Tag Archive: ELASMOBRANCHES: Cartilaginous fishes


TAXONOMY
Kingdom: Animalia
Phylum: Chordata
Class: Elasmobranchii (sharks and rays)
Order: Carcharhiniformes (Ground sharks; characterized by the presence of a nictitating membrane over the eye, two dorsal fins, an anal fin, and five gill slits.)
Family: Scyliorhinidae (Cat sharks; elongated cat-like eyes and a patterned appearance, ranging from stripes to patches to spots)

Genus/species: Cephaloscyllium ventriosum

SwellShark14479061579_a24e4ac80e_b

GENERAL CHARACTERISTICS: Swell sharks have a stout body with flat, broad head; short snout; huge mouth,  proportionally larger that the great white shark (Carcharodon carcharias). Teeth are at front of jaws with dagger-like central point and 1-2 small points on each side; two dorsal fins: first much larger, with origin over pelvic fins, second dorsal fin considerably smaller than first, its origin over origin of anal fin. The body is light brown with dark patches covered with black dots.

Length up to 3.2 ft.

DISTRIBUTION/HABITAT: Central California to southern Mexico; also reported near central Chile.
Found in rocky reefs and kelp forests, from surface to 460 m (1500 ft), in temperate and subtropical waters.

Swell Shark 3426936973_ee6379d9fb_b

DIET IN THE WILD: C. ventriosum is nocturnal; feeding on crustaceans and fishes, (often blacksmiths). They are lie-in-wait predators that sit on the bottom with wide-open mouth, ready to ambush unsuspecting prey. (slowly opens jaws; lies in wait for prey to swim inside).

egg case above

REPRODUCTION: Oviparous; female lays amber-colored egg cases that hatch in 8–10 months. Egg case (“mermaid’s purse”) is 9 – 13 centimeters (3.5 – 5 inches) long, 3 – 6 centimeters (1 – 2.3 inches) wide. Young have enlarged toothlike denticles on the back that help them break through egg cases. Pups measure 14 – 15 centimeters (5.5-6 in) at birth; immediately feed on their own.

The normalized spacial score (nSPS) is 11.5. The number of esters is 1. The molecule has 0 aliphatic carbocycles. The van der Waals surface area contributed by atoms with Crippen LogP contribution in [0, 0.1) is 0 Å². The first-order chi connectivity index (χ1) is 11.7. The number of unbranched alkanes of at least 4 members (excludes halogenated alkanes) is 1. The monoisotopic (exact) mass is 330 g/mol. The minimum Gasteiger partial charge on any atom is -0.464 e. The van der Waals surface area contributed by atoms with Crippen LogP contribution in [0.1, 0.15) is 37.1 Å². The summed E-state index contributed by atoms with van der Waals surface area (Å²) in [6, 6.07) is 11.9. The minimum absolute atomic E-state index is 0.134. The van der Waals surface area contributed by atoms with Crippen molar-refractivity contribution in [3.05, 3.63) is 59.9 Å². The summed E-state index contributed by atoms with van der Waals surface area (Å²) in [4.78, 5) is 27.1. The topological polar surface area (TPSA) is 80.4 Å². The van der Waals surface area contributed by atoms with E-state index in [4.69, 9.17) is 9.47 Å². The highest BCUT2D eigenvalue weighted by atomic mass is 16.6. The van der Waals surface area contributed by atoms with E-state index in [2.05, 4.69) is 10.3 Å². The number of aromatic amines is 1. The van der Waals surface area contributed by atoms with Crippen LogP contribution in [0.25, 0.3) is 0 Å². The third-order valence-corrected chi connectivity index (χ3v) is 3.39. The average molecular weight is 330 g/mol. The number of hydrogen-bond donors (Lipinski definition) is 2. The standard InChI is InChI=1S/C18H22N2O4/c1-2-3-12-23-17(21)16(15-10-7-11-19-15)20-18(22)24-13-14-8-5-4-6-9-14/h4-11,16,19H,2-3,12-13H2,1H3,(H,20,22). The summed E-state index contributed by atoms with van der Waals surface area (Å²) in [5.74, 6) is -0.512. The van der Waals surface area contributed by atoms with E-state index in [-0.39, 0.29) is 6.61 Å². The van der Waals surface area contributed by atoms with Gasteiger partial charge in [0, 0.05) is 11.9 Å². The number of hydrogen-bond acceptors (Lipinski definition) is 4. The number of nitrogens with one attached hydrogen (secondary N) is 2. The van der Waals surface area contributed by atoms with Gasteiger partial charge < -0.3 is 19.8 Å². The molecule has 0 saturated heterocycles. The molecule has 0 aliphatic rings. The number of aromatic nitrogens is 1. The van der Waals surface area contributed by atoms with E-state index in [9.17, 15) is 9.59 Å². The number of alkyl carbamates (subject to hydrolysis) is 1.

Embryos may be eaten by snails that bore through egg cases.

Pup  below on top of egg case

PREDATORS:  If caught it is, usually it will be released because its flesh is of poor quality.    Life span: 25 or more years.

CONSERVATION: IUCN Red List: least concern species

REMARKS: C. ventriosum hides in caves and crevices during normal aquarium hours. the day, and so is often not to be seen during aquarium hours. Common and specific (ventriosum = “largebelly”) names come from its ability to take in water that makes it appear up to twice as large as its normal size, a difficult meal for predators to bite or to remove from a crevice. If caught and brought to the surface, it can swell its body with air.

When caught by fishermen and brought out of water, the release of gulped water/air can cause the swell shark to “bark”.

Occurs in aggregations while resting, sometimes piled one on top of the other.

Southern California Coast Kelp Exhibit Tidepool young with egg cases.

References

California Academy of Sciences Steinhart Aquarium Southern California Coast Kelp Exhibit 2018

Ron’s WordPress shortlink wp.me/p1DZ4b-XL

Ron’s flickr 7608440813109/www.flickr.com/photos/cas_docents/14479061579/in/set-7215

fishbase www.fishbase.org/summary/802

Marine bio.org marinebio.org/species.asp?id=383

 eol eol.org/pages/208742/details

Sean Donahoe, CAS docent, materials from the Naturalist Center and collaborated with Docent Program staff document.

Works Cited

1. Carwardine, M. 2004. Shark. Firefly Books. Buffalo. 168 p.

2. Michael, S.W. 1993. Reef Sharks and Rays of the World: A guide to their

identification, behavior, and ecology. Sea Challengers. Monterey. 107 p.

3. Parker, S. and Parker, J. 1999. The Encyclopedia of Sharks. Firefly Books.

Buffalo. 192 p.

4. Ebert, D.A. 2003. Sharks, Rays, and Chimeras of California. University of

California Press. Berkeley/Los Angeles. 284 p.

5. Springer, V.G. and Gold, J.P. 1989. Sharks in Question. Smithsonian Institution

Press. Washington, D.C. 187 p.

 

 

TAXONOMY
Kingdom: Animalia
Phylum: Chordata
Class: Elasmobranchii (sharks and rays)
Subclass: elasmobranchii (No swim bladders, five to seven pairs of gill clefts opening individually to the exterior, rigid dorsal fins, and small placid scales).
Order: Carcharhiniformes (Ground sharks)